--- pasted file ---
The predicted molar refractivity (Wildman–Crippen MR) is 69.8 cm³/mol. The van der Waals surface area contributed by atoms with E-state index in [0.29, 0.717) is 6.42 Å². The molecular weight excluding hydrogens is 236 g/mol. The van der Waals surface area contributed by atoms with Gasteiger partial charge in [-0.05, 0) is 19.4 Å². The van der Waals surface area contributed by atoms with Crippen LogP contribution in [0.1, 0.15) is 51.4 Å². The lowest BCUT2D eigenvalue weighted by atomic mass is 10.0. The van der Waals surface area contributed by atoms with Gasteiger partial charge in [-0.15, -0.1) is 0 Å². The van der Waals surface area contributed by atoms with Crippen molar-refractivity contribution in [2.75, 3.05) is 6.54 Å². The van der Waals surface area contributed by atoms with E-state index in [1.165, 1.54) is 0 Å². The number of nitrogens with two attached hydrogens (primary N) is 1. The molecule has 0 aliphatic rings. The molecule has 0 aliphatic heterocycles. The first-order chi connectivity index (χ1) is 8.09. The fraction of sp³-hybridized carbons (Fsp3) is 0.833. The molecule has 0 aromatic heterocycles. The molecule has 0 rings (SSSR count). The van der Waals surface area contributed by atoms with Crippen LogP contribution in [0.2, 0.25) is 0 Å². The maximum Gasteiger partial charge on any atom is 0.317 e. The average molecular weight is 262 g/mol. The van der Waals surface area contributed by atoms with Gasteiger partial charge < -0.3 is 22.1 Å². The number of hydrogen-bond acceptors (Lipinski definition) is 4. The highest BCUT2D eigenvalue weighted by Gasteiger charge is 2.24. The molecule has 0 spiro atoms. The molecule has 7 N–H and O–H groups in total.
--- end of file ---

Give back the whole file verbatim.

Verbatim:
The predicted molar refractivity (Wildman–Crippen MR) is 69.8 cm³/mol. The van der Waals surface area contributed by atoms with E-state index in [0.29, 0.717) is 6.42 Å². The molecular weight excluding hydrogens is 236 g/mol. The van der Waals surface area contributed by atoms with Gasteiger partial charge in [-0.05, 0) is 19.4 Å². The van der Waals surface area contributed by atoms with Crippen LogP contribution in [0.1, 0.15) is 51.4 Å². The lowest BCUT2D eigenvalue weighted by atomic mass is 10.0. The van der Waals surface area contributed by atoms with Gasteiger partial charge in [-0.15, -0.1) is 0 Å². The van der Waals surface area contributed by atoms with Crippen molar-refractivity contribution in [2.75, 3.05) is 6.54 Å². The van der Waals surface area contributed by atoms with E-state index in [1.165, 1.54) is 0 Å². The number of nitrogens with two attached hydrogens (primary N) is 1. The molecule has 0 aliphatic rings. The molecule has 0 aliphatic heterocycles. The first-order chi connectivity index (χ1) is 8.09. The fraction of sp³-hybridized carbons (Fsp3) is 0.833. The molecule has 0 aromatic heterocycles. The molecule has 0 rings (SSSR count). The van der Waals surface area contributed by atoms with Crippen LogP contribution in [0.2, 0.25) is 0 Å². The maximum Gasteiger partial charge on any atom is 0.317 e. The average molecular weight is 262 g/mol. The van der Waals surface area contributed by atoms with Gasteiger partial charge < -0.3 is 22.1 Å². The number of hydrogen-bond acceptors (Lipinski definition) is 4. The highest BCUT2D eigenvalue weighted by Gasteiger charge is 2.24. The molecule has 0 spiro atoms. The molecule has 7 N–H and O–H groups in total.